A Smile after the Storm

A Smile after the Storm

On the Front Lines

By Caroline Sakai

November/December 2010

In 2006, I conducted a study of Energy Psychology treatments with 50 Rwandan orphans. The outcomes, recently reported in The International Journal of Emergency Mental Health, vastly exceed those of any previous peer-reviewed study of a PTSD treatment in terms of speed, degree of effectiveness, and percentage of subjects who were helped. The following is a description of the experience of one of the study's participants, a 15-year-old girl who was 3 at the time of the 1994 genocide:

She'd been hiding with her family and other villagers inside the local church. The church was stormed by men with machetes, who started a massacre. The girl's father told her and other children to run and to not look back for any reason. She obeyed and was running as fast as she could, but then she heard her father 'screaming like a crazy man.' She remembered what her father had said, but his screams were so compelling that she did turn back and, in horror, watched as a group of men with machetes murdered him.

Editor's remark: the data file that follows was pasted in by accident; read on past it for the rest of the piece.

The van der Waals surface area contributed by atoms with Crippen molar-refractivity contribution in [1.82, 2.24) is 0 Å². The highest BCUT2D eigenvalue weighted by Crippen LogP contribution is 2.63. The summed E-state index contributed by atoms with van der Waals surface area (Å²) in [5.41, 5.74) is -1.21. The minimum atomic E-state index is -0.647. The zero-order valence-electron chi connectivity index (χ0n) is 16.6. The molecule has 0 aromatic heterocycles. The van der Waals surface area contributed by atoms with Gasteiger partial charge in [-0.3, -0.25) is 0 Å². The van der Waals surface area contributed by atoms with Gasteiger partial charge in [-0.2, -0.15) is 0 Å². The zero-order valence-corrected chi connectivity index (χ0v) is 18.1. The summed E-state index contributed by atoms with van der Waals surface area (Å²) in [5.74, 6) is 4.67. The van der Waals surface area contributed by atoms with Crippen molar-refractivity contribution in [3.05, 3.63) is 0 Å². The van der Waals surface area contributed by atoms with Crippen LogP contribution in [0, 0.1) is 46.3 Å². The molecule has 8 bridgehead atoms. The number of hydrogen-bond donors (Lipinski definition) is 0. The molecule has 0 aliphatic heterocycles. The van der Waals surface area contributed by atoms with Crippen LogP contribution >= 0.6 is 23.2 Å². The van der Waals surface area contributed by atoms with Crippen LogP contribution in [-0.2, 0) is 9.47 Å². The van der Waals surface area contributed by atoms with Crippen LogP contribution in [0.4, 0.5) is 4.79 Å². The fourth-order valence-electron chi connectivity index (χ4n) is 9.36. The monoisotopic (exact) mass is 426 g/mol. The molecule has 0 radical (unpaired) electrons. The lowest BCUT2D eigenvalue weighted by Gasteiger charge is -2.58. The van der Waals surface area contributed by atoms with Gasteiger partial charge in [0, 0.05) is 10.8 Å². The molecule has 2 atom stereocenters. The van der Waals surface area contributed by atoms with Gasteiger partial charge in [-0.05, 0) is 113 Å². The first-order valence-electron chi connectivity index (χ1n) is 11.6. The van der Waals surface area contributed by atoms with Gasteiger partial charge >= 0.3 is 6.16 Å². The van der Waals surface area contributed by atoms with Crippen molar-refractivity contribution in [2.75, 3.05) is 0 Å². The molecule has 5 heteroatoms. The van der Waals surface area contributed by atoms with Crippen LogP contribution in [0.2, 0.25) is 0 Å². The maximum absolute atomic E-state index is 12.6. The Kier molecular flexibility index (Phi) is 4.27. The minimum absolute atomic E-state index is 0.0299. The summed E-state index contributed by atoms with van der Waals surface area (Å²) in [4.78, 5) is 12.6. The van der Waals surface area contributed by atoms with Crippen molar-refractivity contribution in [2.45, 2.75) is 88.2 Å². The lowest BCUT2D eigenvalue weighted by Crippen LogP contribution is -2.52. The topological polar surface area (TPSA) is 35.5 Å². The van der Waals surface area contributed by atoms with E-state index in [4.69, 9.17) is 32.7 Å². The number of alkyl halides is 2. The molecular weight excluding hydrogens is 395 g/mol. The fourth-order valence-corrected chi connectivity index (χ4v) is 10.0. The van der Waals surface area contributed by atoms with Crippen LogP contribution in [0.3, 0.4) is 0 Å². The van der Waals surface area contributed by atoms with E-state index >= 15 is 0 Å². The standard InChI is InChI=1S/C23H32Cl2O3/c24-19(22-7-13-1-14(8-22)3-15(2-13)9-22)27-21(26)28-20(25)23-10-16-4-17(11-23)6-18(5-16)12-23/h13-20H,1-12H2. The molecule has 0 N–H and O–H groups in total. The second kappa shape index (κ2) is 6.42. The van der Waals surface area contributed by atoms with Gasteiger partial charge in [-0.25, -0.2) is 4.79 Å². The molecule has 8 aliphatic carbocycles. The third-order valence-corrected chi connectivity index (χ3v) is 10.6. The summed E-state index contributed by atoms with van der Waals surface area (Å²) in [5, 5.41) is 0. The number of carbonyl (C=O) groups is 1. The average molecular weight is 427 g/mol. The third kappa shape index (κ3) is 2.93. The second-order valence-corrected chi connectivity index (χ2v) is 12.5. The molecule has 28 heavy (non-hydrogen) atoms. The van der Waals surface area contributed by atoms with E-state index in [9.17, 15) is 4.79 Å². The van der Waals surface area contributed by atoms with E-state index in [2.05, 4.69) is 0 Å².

A day didn't pass in the ensuing 12 years without her experiencing flashbacks to that scene. Her sleep was plagued by nightmares tracing to the memory. In her treatment session, I asked her to bring the flashbacks to mind and to imitate me as I tapped on a selected set of acupuncture points while she told the story of the flashbacks. After a few minutes, her heart-wrenching sobbing and depressed affect suddenly transformed into smiles. When I asked her what…

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